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Climate change: a growing threat to oysters
  • Le 14 March 2019
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Will oysters be the next victims of climate change? While the Intergovernmental Panel on Climate Change (IPCC) recently sounded the alarm about the drastic consequences of climate change, especially due to the vulnerability of our planet’s species, a team of researchers from Université de Nantes, Institut de recherche pour le développement (IRD), Ifremer and CNRS have studied the mortality of oysters, the “sentinels of the sea”, on the French Atlantic coast in relation to climate variations. By analysing the IPCC’s climate scenarios, the researchers estimate that by 2035 oyster mortality risk will be equivalent to the worst episodes of mortality observed over the past 20 years.

The study conducted by these French scientists and recently published in Environmental Research Letters shows that mild, wet winters dominated by atmospheric circulation patterns of the positive phase of the North Atlantic Oscillation (NAO+) generate environmental conditions leading to high adult oyster mortality throughout the following year. In winters dominated by the NAO+ regime, the increase in temperature favours pathogens, and a simultaneous increase in freshwater inflows from rivers after heavy rains weakens oyster populations.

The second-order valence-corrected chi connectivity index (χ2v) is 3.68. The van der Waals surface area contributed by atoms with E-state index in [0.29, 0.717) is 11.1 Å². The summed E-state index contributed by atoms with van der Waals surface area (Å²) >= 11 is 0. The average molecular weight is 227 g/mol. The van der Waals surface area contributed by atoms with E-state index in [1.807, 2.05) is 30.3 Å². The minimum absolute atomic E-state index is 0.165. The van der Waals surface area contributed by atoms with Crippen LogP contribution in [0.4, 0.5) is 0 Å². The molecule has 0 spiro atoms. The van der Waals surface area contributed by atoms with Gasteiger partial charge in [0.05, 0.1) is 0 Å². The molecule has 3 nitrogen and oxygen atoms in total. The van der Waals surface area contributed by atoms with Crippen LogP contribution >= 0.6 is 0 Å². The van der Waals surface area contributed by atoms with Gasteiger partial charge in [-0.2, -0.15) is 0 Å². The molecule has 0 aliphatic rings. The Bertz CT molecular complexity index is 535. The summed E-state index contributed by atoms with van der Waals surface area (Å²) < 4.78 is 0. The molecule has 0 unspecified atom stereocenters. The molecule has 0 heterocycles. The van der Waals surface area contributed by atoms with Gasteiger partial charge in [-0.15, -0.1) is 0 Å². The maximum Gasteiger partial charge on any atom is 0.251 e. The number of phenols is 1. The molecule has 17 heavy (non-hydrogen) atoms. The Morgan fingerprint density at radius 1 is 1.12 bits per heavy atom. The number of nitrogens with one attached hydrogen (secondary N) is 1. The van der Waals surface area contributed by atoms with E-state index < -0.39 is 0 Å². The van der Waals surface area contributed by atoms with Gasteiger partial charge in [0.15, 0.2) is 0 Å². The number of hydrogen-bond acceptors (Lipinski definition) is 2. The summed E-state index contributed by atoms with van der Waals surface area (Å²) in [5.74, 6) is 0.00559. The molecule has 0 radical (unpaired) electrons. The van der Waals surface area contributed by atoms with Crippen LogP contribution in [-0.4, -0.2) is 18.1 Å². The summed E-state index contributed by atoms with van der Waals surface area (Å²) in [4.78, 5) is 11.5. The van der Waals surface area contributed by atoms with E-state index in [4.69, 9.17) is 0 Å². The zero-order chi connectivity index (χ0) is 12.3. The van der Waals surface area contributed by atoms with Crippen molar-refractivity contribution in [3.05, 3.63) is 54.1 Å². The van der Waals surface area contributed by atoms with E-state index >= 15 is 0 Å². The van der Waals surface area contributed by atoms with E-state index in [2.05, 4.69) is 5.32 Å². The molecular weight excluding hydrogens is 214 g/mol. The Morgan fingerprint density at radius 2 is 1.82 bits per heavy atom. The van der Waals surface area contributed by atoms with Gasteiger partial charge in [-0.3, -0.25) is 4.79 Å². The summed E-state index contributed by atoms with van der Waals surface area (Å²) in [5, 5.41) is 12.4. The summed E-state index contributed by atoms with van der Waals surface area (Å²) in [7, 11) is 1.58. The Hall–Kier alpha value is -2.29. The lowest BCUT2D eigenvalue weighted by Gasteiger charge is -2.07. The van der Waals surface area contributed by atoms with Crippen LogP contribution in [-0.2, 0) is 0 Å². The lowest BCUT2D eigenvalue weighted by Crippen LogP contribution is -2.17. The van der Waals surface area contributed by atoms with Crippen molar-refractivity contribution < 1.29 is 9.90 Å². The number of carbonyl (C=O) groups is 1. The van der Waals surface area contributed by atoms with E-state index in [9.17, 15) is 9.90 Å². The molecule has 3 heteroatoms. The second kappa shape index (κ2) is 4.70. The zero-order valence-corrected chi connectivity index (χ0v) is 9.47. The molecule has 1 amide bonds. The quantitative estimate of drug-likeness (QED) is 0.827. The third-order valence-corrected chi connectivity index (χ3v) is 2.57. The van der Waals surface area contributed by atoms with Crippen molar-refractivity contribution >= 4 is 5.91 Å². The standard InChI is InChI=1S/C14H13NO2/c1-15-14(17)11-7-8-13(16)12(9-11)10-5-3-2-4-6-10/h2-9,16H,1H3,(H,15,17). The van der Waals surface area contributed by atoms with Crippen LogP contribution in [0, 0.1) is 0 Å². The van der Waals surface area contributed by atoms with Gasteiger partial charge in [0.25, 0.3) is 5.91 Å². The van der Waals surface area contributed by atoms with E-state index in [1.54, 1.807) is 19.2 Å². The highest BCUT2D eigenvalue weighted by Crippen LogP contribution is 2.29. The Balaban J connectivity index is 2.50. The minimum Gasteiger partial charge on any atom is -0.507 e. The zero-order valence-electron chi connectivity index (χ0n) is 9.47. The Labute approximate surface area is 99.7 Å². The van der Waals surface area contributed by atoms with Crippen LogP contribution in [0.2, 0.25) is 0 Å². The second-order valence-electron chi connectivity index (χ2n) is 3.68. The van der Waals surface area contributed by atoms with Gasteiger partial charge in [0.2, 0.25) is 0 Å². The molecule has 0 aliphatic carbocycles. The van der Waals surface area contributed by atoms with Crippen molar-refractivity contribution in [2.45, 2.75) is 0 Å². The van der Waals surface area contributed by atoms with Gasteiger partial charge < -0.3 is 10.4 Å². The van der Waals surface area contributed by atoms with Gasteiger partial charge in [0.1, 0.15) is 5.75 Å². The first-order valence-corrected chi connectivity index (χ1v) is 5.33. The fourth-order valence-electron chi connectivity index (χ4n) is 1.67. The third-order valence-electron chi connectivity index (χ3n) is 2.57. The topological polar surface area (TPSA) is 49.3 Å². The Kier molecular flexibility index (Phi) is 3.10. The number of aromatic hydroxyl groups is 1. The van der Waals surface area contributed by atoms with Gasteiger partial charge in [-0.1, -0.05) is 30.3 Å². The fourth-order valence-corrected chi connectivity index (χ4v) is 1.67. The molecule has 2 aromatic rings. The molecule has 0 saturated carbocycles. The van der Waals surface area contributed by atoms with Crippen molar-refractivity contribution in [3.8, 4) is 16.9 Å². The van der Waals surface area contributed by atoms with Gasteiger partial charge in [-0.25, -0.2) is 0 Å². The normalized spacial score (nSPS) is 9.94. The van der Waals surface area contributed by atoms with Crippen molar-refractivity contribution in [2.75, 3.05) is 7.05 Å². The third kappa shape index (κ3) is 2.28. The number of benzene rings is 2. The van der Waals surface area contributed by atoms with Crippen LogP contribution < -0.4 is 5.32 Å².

"Marine resources are essential for humankind’s food supply. Among these resources, shellfish are of paramount social, economic and cultural importance," says Yoann Thomas, a former post-doctoral student at the Mer Molécules Santé (MMS) laboratory who is now a researcher at the Institut de recherche pour le développement (IRD). "[Oyster] production is vulnerable to anthropogenic pressures and global warming. There is an urgent need to reduce our energy consumption and greenhouse gas emissions to avoid further disruption of coastal ecosystems."

Mis à jour le 23 October 2019.